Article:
Vitamin D Deficiency Link Found Between African-Americans and Multiple Sclerosis

A new study by scientists has found that African-Americans with multiple sclerosis tend to have lower Vitamin D levels than people without the disease.

Those results come from Dr. Ari Green who began a national study 10 years ago to discover determining factors in the disease among the African-American population.

To conduct their finding 339 patients with MS and 342 patients without the disease were tracked. The study found that those with MS were more likely to have lower levels of Vitamin D than those without (77% to 71%).

It was also noted in the study by Dr. Bruce Cree that even though Causcasians tend to get the disease more often, they suffer less than African-Americans who also contract the disease.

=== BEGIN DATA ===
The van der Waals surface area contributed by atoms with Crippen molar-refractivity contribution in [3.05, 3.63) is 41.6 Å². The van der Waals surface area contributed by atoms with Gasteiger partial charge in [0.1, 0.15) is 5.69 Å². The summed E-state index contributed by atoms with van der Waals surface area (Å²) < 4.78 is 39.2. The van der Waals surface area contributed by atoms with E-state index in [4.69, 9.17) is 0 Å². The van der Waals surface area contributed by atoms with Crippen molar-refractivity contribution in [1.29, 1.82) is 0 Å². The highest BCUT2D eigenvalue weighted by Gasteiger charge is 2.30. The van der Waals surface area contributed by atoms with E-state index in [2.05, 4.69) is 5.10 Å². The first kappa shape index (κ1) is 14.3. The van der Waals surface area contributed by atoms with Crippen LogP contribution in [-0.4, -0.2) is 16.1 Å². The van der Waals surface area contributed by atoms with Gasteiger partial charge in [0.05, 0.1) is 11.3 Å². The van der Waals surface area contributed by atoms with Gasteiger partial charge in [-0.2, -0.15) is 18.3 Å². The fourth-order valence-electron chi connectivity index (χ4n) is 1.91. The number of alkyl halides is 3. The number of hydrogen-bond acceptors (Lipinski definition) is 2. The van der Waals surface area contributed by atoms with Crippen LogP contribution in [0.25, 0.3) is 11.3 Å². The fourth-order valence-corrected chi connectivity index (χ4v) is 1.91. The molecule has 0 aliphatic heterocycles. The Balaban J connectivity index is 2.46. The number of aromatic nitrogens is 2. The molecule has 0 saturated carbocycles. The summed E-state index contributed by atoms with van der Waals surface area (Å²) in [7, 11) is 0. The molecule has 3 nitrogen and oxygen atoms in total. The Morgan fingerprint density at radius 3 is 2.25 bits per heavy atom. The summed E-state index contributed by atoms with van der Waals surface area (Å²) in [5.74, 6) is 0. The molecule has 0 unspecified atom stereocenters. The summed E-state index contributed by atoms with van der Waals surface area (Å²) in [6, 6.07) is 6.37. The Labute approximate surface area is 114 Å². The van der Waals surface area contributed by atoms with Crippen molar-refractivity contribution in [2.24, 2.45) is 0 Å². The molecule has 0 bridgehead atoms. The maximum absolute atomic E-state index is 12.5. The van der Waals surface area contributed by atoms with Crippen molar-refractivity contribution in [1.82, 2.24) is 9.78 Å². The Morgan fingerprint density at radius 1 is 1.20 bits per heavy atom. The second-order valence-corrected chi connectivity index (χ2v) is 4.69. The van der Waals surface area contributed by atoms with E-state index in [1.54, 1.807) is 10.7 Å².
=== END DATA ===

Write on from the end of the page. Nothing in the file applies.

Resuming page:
According to the Eureka Science News Alert:

Multiple sclerosis, a debilitating disease that affects the brain and the spinal cord, is an auto-immune disorder that causes myelin sheath damage, an important substance that protects nerve cells in the central nervous system. The nerve signals between the brain and spinal cord are subsequently disrupted or impaired. Resulting physical symptoms of those with MS are fatigue, memory impairment, and debilitating muscular movement.

The study used a small percentage of affected African-Americans (6%) however a better understanding of the effects Vitamin D has on their bodies compared to Caucasian sufferers of the disease could go a very long way in the treatment of MS.